In this passage from the Quran, the story of Prophet Yunus is explained – having been swallowed by a large fish (or whale), Yunus was languishing inside the belly for what may have seemed to him to be an eternity. The most important part of this passage, however, is when the Quran states: “had he not been of those who exalt Allah, he would have remained inside its belly until the Day they are resurrected”. This stands as a stark reminder to us all – we must never forget Allah, even in our darkest or loneliest moments – and only then can we be helped and saved by Him.

Lady Maryam

“So she [Maryam] conceived him, and she withdrew with him to a remote place. And the pains of childbirth drove her to the trunk of a palm tree. She said, ‘Oh I wish I had died before this and was in oblivion, forgotten’. But he called her from below her, ‘Do not grieve, your Lord has provided beneath you a stream. And shake toward you the trunk of the palm tree; it will drop upon you ripe, fresh dates. So eat and drink and be contented. And if you see from among humanity anyone, say, ‘Indeed, I have vowed to the Most Merciful abstention, so I will not speak today to [any] man.'” [Quran 19:22-26]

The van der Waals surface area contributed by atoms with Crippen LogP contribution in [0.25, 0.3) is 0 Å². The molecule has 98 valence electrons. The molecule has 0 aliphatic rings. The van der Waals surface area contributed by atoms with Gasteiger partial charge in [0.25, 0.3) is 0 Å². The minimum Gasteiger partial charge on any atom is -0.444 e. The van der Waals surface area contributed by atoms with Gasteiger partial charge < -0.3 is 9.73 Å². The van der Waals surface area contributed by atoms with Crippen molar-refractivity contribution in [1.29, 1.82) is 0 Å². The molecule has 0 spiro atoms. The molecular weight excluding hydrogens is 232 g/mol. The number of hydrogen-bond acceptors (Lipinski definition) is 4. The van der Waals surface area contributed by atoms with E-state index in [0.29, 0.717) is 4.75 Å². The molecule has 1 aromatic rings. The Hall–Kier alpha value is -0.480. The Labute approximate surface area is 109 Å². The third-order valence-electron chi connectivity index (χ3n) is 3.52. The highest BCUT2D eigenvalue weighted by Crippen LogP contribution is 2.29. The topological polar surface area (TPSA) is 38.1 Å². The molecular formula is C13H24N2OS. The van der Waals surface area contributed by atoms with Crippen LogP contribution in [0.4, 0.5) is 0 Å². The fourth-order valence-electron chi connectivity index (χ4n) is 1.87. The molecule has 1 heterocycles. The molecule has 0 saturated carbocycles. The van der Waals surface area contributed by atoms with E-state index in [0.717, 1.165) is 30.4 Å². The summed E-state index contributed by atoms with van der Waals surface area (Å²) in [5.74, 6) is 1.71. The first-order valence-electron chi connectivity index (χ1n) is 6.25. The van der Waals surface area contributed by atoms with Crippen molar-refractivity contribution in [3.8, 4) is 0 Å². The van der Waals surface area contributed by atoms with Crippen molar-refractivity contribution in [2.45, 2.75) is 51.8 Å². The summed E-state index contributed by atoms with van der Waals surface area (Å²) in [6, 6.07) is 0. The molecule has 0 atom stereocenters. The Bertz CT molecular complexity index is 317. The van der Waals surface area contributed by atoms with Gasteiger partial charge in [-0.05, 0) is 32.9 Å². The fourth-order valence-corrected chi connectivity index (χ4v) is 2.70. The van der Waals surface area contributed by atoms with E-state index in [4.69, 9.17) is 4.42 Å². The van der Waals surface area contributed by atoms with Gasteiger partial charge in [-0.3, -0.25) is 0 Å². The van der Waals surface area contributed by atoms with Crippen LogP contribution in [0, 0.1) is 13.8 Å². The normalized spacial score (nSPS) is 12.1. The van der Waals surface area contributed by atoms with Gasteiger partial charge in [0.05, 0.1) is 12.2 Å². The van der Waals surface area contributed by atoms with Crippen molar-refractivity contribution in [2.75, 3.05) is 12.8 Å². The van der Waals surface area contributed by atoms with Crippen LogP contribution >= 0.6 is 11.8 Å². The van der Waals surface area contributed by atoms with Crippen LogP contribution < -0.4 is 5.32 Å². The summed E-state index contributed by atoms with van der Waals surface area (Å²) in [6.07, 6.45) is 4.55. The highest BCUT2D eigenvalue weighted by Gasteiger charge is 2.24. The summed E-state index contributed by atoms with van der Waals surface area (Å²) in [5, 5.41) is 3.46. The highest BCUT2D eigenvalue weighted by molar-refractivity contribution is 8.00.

The story of Lady Maryam, mother of Prophet Isa (Jesus), will always remain an inspiration to all – and the Quran reminds us that even she, in her moments of childbirth, felt the pains and despair of being alone. While the community around her would even chastise her for her child, Maryam remained strong and in full faith – showing that we must also never give up hope, even if the entire world seems to be giving its back to us.

Prophet Yusuf